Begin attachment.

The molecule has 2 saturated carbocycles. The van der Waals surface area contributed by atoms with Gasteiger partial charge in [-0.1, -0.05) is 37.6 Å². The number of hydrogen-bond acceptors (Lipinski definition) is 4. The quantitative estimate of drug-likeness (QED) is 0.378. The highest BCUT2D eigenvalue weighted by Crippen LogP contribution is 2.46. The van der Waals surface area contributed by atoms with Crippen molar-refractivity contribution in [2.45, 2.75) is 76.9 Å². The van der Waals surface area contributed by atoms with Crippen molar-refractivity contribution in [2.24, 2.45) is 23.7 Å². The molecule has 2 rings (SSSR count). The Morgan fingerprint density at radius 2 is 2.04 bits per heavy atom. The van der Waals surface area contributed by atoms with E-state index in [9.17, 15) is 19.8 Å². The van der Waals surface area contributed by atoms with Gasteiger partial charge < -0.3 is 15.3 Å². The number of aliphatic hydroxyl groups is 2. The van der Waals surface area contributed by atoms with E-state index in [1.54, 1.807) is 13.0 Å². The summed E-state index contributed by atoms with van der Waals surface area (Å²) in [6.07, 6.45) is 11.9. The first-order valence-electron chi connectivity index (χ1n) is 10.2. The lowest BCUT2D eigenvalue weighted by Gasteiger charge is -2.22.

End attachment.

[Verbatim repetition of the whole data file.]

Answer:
The molecule has 2 saturated carbocycles. The van der Waals surface area contributed by atoms with Gasteiger partial charge in [-0.1, -0.05) is 37.6 Å². The number of hydrogen-bond acceptors (Lipinski definition) is 4. The quantitative estimate of drug-likeness (QED) is 0.378. The highest BCUT2D eigenvalue weighted by Crippen LogP contribution is 2.46. The van der Waals surface area contributed by atoms with Crippen molar-refractivity contribution in [2.45, 2.75) is 76.9 Å². The van der Waals surface area contributed by atoms with Crippen molar-refractivity contribution in [2.24, 2.45) is 23.7 Å². The molecule has 2 rings (SSSR count). The Morgan fingerprint density at radius 2 is 2.04 bits per heavy atom. The van der Waals surface area contributed by atoms with E-state index in [9.17, 15) is 19.8 Å². The van der Waals surface area contributed by atoms with Gasteiger partial charge < -0.3 is 15.3 Å². The number of aliphatic hydroxyl groups is 2. The van der Waals surface area contributed by atoms with E-state index in [1.54, 1.807) is 13.0 Å². The summed E-state index contributed by atoms with van der Waals surface area (Å²) in [6.07, 6.45) is 11.9. The first-order valence-electron chi connectivity index (χ1n) is 10.2. The lowest BCUT2D eigenvalue weighted by Gasteiger charge is -2.22.